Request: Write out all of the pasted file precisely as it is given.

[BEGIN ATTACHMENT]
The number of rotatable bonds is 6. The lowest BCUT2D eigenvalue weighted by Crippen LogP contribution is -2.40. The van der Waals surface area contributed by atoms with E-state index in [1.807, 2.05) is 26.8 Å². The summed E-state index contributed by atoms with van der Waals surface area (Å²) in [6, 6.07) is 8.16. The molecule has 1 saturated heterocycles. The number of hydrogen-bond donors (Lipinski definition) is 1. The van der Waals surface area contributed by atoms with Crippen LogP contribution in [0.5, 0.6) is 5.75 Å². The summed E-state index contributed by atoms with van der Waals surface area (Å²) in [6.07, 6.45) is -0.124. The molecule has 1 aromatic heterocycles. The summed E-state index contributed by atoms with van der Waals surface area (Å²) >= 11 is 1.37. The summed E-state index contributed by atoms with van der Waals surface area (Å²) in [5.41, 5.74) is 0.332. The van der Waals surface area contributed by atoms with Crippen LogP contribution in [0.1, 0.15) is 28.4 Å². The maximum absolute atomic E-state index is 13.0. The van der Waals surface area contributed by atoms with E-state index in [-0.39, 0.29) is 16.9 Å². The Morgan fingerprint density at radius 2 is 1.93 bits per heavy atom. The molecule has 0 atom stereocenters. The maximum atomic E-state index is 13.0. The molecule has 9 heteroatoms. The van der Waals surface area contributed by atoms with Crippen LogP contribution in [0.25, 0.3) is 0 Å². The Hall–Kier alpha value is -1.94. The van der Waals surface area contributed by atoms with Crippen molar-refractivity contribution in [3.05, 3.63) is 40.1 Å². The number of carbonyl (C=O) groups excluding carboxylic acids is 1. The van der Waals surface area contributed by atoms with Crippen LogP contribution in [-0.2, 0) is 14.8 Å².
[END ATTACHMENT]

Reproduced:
The number of rotatable bonds is 6. The lowest BCUT2D eigenvalue weighted by Crippen LogP contribution is -2.40. The van der Waals surface area contributed by atoms with E-state index in [1.807, 2.05) is 26.8 Å². The summed E-state index contributed by atoms with van der Waals surface area (Å²) in [6, 6.07) is 8.16. The molecule has 1 saturated heterocycles. The number of hydrogen-bond donors (Lipinski definition) is 1. The van der Waals surface area contributed by atoms with Crippen LogP contribution in [0.5, 0.6) is 5.75 Å². The summed E-state index contributed by atoms with van der Waals surface area (Å²) in [6.07, 6.45) is -0.124. The molecule has 1 aromatic heterocycles. The summed E-state index contributed by atoms with van der Waals surface area (Å²) >= 11 is 1.37. The summed E-state index contributed by atoms with van der Waals surface area (Å²) in [5.41, 5.74) is 0.332. The van der Waals surface area contributed by atoms with Crippen LogP contribution in [0.1, 0.15) is 28.4 Å². The maximum absolute atomic E-state index is 13.0. The van der Waals surface area contributed by atoms with E-state index in [-0.39, 0.29) is 16.9 Å². The Morgan fingerprint density at radius 2 is 1.93 bits per heavy atom. The molecule has 0 atom stereocenters. The maximum atomic E-state index is 13.0. The molecule has 9 heteroatoms. The van der Waals surface area contributed by atoms with Crippen LogP contribution in [0.25, 0.3) is 0 Å². The Hall–Kier alpha value is -1.94. The van der Waals surface area contributed by atoms with Crippen molar-refractivity contribution in [3.05, 3.63) is 40.1 Å². The number of carbonyl (C=O) groups excluding carboxylic acids is 1. The van der Waals surface area contributed by atoms with Crippen LogP contribution in [-0.2, 0) is 14.8 Å².